Conservative management of intermittent exotropia to defer or avoid surgery.

Burton Kushner // Publications // Sep 19 2019

PubMed ID: 31526859

Author(s):

Journal: Journal Of Aapos : The Official Publication Of The American Association For Pediatric Ophthalmology And Strabismus, Sep 2019

BACKGROUND Surgery for intermittent exotropia performed at a very young age has poorer sensory outcomes than surgery performed later; moreover, postoperative recurrence is common, regardless of age. Alternate occlusion decreases the size of the exotropia and improves control. The purpose of this study was to report the long-term effects of part-time alternate occlusion and overminus spectacles combined with prism on delaying or avoiding surgery in intermittent exotropia.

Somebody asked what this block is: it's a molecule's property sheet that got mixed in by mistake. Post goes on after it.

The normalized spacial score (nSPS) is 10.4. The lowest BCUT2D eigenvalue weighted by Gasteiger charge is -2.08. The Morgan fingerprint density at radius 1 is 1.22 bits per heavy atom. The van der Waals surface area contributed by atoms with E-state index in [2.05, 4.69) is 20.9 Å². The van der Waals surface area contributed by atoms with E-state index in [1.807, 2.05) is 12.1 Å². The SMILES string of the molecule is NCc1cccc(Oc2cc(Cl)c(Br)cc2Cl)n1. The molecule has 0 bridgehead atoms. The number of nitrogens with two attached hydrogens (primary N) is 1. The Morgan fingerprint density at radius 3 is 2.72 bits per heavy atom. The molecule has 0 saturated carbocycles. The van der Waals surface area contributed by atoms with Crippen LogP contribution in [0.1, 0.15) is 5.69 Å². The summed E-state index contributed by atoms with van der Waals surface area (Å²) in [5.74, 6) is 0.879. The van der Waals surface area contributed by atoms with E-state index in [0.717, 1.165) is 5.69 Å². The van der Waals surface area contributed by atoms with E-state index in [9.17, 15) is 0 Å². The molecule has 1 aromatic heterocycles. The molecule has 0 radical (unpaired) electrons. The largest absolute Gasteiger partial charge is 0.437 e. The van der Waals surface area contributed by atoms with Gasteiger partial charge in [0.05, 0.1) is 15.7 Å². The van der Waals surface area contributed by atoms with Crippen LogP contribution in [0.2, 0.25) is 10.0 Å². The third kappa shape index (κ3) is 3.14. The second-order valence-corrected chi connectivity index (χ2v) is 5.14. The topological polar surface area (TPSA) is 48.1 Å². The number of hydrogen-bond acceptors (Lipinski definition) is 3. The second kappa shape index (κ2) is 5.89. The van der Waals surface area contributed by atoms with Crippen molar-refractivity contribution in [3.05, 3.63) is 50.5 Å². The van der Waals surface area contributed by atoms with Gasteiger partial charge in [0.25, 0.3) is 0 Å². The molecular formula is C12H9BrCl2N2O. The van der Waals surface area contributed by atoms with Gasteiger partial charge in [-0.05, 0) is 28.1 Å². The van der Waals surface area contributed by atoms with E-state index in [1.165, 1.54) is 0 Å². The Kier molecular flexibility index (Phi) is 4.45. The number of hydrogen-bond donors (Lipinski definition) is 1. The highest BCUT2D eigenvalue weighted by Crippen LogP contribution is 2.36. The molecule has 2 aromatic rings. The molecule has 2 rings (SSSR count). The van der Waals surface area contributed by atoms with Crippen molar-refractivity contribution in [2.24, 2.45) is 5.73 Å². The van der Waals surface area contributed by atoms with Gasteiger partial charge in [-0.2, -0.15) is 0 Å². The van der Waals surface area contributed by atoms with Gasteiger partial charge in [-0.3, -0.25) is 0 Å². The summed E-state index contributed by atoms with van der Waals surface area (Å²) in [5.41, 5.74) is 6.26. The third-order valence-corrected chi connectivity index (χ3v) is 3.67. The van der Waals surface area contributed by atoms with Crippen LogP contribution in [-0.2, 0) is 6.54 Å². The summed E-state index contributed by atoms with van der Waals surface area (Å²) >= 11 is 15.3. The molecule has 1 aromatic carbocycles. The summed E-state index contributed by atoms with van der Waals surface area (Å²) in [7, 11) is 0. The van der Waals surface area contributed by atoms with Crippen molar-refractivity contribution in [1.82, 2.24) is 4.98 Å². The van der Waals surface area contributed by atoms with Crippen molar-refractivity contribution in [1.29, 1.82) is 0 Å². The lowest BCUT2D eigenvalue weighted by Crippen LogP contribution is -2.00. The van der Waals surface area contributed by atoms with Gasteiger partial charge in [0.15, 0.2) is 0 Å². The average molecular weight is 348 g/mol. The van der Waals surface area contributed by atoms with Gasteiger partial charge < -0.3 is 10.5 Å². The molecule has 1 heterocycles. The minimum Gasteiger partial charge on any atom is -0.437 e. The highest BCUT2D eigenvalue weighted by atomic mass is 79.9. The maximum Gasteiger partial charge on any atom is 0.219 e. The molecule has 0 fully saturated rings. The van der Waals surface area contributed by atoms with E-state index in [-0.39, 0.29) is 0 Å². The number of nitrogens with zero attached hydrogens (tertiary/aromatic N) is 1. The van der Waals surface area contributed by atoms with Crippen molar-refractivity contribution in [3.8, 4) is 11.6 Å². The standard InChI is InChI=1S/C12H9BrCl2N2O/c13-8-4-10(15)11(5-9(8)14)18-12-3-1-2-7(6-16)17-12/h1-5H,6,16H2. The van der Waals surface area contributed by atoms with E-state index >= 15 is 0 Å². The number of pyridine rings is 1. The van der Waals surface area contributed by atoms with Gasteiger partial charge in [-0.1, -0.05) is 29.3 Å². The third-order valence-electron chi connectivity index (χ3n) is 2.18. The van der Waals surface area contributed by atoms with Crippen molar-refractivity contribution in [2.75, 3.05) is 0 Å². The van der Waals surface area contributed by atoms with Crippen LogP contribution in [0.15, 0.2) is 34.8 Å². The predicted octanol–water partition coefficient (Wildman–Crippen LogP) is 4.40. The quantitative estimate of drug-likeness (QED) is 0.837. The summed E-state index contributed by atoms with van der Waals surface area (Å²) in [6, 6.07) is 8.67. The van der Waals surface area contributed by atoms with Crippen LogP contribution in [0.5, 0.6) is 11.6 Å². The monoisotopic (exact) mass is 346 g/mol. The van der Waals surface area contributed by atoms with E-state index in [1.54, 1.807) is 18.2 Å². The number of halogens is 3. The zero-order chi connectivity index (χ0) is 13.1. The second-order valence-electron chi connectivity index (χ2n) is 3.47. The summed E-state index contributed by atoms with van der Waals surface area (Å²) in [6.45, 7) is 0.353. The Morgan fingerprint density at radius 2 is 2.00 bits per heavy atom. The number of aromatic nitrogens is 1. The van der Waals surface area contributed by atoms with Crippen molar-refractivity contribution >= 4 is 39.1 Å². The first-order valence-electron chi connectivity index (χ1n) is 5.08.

METHODS The study included consecutive patients from 1979 to 2010 who had poorly controlled intermittent exotropia and were treated with alternate occlusion, followed in some cases by overminus spectacles with base-in prism. Outcome measures were initial improvement and subsequent time to surgery, if required.

RESULTS A total of 279 patients had initial control poor enough to otherwise be considered candidates for surgery. After occlusion therapy, 219 (78%) improved their angle and control, and 62 (22%) converted to an exophoria. After 1 year, 9 cases deteriorated, and surgery was recommended. In 207 (74%), conservative treatment delayed surgery for at least 1 year. At 20 years, 42 of 279 patients were still being followed. Of these, 22 of 219 (7%) were known to have not undergone surgery, and 127 (45%) had undergone surgery; 130 (47%) were lost to follow-up.

CONCLUSIONS Part-time alternate occlusion and overminus spectacles with prism can defer the need for surgery in a large percentage of patients with intermittent exotropia; for a small number it may be curative.

Copyright © 2019 American Association for Pediatric Ophthalmology and Strabismus. Published by Elsevier Inc. All rights reserved.